Michael Farris, the chairman and cofounder of the Home School Legal Defense Association, has criticized the biblical patriarchy beliefs of his former HSLDA colleague and Vision Forum founder, Doug Phillips, and said he regrets not speaking out against him sooner.
Michael Farris, an attorney who also founded Patrick Henry College, has expressed remorse for not making it clear sooner that he did not condone Phillips' views.
"There was no way that I could have known that Doug was involved in sexual misconduct, but I knew that he was involved in unscriptural views about women in his teaching," Farris wrote on his Facebook page Tuesday, referring to Phillips' admission last year that he had cheated on his wife.
"He was teaching that girls should never go to college," Farris continued. "I started a college where half the student body is female and PHC just elected a woman student as the president of the student body. He was teaching that girls should basically stay in their father's home until marriage. I sent my oldest daughter off to Cedarville University and my second daughter off to Romania as a missionary. I thought my actions would speak louder than his words. I wish I had used words too."
Farris also posted the link to a World Net Daily story where he is quoted as saying that Phillips left the HSLDA as he became increasingly radicalized in his beliefs about gender and family.
"[President] Mike Smith and I, who were his bosses, were growing more and more uncomfortable as he started developing his patriarchy theory," said Farris. "We started limiting his ability to speak on those things while traveling on our behalf. We basically made it clear that he could not pursue those things with his HSLDA hat on. So he eventually chose to leave us so he could do those things because we were not comfortable with where he was headed."
Farris said that despite the fact that values espoused by the nonprofit Vision Forum Ministries (which brought in $3.3 million in revenue in 2011) and Vision Forum Inc., the for-profit wing, are only representative of a "minority" of homeschoolers, "until very recently, they were getting a lot of visibility in certain places."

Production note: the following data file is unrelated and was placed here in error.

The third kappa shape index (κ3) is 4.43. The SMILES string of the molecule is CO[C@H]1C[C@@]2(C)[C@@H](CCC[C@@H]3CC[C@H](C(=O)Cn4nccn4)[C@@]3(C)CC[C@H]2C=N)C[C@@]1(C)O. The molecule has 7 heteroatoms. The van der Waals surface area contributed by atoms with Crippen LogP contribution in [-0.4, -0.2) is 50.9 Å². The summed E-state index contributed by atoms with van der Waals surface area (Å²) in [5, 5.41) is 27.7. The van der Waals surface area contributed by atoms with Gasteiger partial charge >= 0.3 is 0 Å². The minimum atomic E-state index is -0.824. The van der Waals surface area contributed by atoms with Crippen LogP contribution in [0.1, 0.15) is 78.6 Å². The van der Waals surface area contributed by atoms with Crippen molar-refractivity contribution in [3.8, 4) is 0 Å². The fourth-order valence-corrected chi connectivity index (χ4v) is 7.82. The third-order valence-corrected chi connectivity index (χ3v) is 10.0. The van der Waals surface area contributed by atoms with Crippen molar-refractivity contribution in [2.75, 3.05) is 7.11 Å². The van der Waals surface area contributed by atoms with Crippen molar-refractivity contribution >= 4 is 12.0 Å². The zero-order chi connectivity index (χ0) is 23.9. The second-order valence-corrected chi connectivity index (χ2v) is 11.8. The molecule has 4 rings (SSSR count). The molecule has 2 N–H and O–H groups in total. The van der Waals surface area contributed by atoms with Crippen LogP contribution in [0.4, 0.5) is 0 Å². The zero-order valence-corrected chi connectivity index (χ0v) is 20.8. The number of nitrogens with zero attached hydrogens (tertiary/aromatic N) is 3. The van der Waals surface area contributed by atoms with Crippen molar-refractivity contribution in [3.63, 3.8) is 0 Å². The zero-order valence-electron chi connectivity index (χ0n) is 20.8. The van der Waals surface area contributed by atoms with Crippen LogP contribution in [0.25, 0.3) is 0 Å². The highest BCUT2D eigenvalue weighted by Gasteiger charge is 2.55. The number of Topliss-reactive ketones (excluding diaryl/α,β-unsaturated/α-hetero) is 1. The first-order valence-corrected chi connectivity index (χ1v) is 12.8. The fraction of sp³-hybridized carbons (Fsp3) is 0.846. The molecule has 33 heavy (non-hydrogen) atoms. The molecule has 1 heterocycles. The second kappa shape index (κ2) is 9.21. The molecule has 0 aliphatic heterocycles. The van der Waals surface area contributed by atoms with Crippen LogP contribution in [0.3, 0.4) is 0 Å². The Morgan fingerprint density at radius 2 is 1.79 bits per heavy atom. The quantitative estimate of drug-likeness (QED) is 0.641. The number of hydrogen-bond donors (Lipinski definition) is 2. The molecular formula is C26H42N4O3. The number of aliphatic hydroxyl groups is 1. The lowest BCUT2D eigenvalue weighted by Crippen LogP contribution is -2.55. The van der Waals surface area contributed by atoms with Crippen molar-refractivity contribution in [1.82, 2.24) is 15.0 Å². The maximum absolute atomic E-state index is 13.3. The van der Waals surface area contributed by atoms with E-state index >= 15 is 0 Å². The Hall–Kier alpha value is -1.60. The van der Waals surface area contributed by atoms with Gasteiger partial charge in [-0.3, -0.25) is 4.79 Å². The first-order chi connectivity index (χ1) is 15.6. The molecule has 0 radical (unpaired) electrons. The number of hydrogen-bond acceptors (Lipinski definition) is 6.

Beyond Vision Forum's catalogue and online store that sold toys, games, books, and DVDs marketed to both children and parents, the organization also organized an annual film festival, conferences, and last fall offered a family trip to ancient Greece.
Farris said that he had intentionally sought to keep his movement distinct from Phillips, though had never publicly denounced his teachings.
"We have sought to avoid inviting any patriarchy speakers to speak at our national conference," he continued, adding that since Phillips' departure from HSLDA, he had never been invited back to speak at the national conference and the organization had done its best to "keep this stuff outside the mainstream of the homeschooling movement."
"Frankly, we think it's time for us to stand up and publicly say this is just wrong," he added.
Farris also warned that Phillips' would likely try to swiftly rebound from his fall from grace.
"Knowing Doug for 20 years, I'm confident he's going to try to come back quickly. I'm also confident that would be an absolutely horrible outcome if he does," he said.
"I think it would be one of the greatest tragedies for the homeschooling movement if Doug Phillips was allowed to be rehabilitated and go right back into leadership," he said. "This kind of behavior is so bizarre – no matter which version of the story you believe, even if you take Doug's own version of the story – it's so bizarre and inappropriate that he needs to get his life in order and not be thinking about how quickly he can come back into leadership," he added.
Phillips' attorney David Gibbs, told WND that Phillips' "original plan [prior to a lawsuit filed by Lourdes Torres, the woman with whom Phillips had an affair] was to let Doug take a little time off and then go back into being the leader of (the Vision Forum Ministries') movement and continue moving forward in public ministry."
In his initial resignation statement, before the nonprofit announced its closure, Phillips said that he would not be "giving speeches or running conferences at this time of my life under the banner of VFI or VFM," but instead leading "a quiet life focusing on my family and serving as a foot soldier."
Phillips' resigned from Vision Forum Ministries in October 2013 after disclosing that he had been "inappropriately romantic and affectionate" with woman that was later revealed as close friend of his family.
The nonprofit announced its closure in November and the for-profit advertised a series of discounts and extreme mark-ups on products in December, suggesting that it, too, would be closing. However, in a lawsuit filed on Tuesday by Torres against Phillips, "both corporate entities are believed to be in active existence today."
According to Guidestar's most recent financial information, the HSLDA brought in nearly $9.5 million between April 2011 and May 2012.
Patrick Henry College was recently profiled in the The New Republic, where a former student accused the school of partially blaming her for the actions of a fellow student after he allegedly groped her against her wishes.